After securing Jerusalem as the capital, and winning a battle against the Philistines (2 Samuel 5), David sought to move the ark of the covenant from Kirjath-jearim to Jerusalem. The first attempt failed (2 Samuel 6: 1-11), but the second attempt was successful (2 Samuel 6: 12).
David next desired to build a temple, but the Lord revealed to him through Nathan the prophet that David’s son, who would succeed him on the throne, would be given that privilege (2 Samuel 7: 12, 13).
David proceeded to gain victory after victory over enemy nations, and expanded the land area of the nation (2 Samuel 8). He then inquired as to whether there was anyone left of Saul’s family that he could show kindness to for Jonathan’s sake. David learned of Mephibosheth, Jonathan’s son who was lame, and took him into his house where he remained (2 Samuel 9).
It was when David and the nation were prospering, that he succumbed to temptation. On one occasion, when David’s army went to battle, he remained home. David observed Bathsheba, the wife of Uriah, bathing, called for her and committed adultery. When Bathsheba informed him that she had conceived, David, in an attempt to cover up his sin, had Uriah killed on the field of battle. He later married Bathsheba and she gave birth to a son, but the Lord was displeased with David’ sin (2 Samuel 11).
The prophet Nathan courageously confronted the king and exposed his wrongdoing. David repented and confessed his sin, but as a punishment the newborn son died. Psalm 51 records David’s prayer for forgiveness. Bathsheba conceived again and gave birth to Solomon (2 Samuel 12). Although God forgave David for his sin, punishment continued to follow him for the remainder of his life. David faced sexual sins, murder and intrigue within his own family. His son Absalom rebelled against his father, nevertheless, David mourned greatly upon hearing of Absalom’s death (2 Samuel 18: 33).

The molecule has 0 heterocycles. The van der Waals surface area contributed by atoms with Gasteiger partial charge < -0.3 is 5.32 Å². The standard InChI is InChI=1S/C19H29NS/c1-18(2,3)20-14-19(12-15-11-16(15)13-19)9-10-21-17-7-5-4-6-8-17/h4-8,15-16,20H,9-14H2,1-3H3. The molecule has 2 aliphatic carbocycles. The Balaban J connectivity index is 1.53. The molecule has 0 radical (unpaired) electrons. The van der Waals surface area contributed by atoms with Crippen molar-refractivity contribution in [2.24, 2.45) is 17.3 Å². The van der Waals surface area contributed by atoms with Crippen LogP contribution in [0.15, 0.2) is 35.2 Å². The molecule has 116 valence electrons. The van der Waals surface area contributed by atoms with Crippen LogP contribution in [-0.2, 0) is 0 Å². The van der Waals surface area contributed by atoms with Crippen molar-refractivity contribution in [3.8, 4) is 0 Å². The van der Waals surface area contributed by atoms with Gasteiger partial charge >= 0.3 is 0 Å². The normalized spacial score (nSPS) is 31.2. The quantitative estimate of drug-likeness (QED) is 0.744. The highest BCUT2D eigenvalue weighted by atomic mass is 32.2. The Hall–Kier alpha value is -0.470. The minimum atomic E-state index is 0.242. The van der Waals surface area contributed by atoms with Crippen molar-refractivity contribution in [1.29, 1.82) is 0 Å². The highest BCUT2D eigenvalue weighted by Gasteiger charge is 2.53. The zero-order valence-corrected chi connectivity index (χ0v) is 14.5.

Toward the close of David’s reign, he put down a rebellion by the ten tribes (2 Samuel 20). David made a census of the people which angered the Lord (2 Samuel 24). His son Adonijah sought to inherit the throne, but Nathan and Bathsheba worked to insure that Solomon would become the next king (1 Kings 1: 1 – 2 Kings 2: 12). Although David was not allowed to build the temple, he made the necessary preparations for Solomon to do so. David died at seventy years of age, having reigned over the twelve tribes for thirty-three years.
As we consider David’s checkered career, we see courage and determination exercised along proper lines. He appreciated highly the honor of being anointed as king, yet he held this with modesty. He endured patiently the opposition of King Saul, yet treated the members of the royal family with profoundest respect. Instead of thrusting himself on the nation as king, he waited patiently the Lord’s time. The secret to David’s success was his full consecration to the Lord, made and carried out. His desire was to always give God the glory for his successes, and to realize that whatever failures there were in his life were either his own weaknesses or divine blessings in disguise. David is listed as one of the heroes of faith (Hebrews 11: 32). Our text expresses David’s complete faith, and utter dependence upon God.
David primarily types our Lord, the Head, and the Church, His body while they were in the flesh. The name David signifies beloved, and as it applies especially to our Lord, so it applies also to all the members of His body. To have been accounted worthy of that class, the spirit of love must have been in them, love for the Lord and love for one another.
In the type, David was a man of war, battling for the right, and severely tried and disciplined. Likewise, the Christ class spent their earthly lifetimes warring with the world, the flesh and the devil. David and his work of preparing for the temple types the Christ class during the Gospel Age preparing themselves and each other for the glories to follow – in the Millennial Age.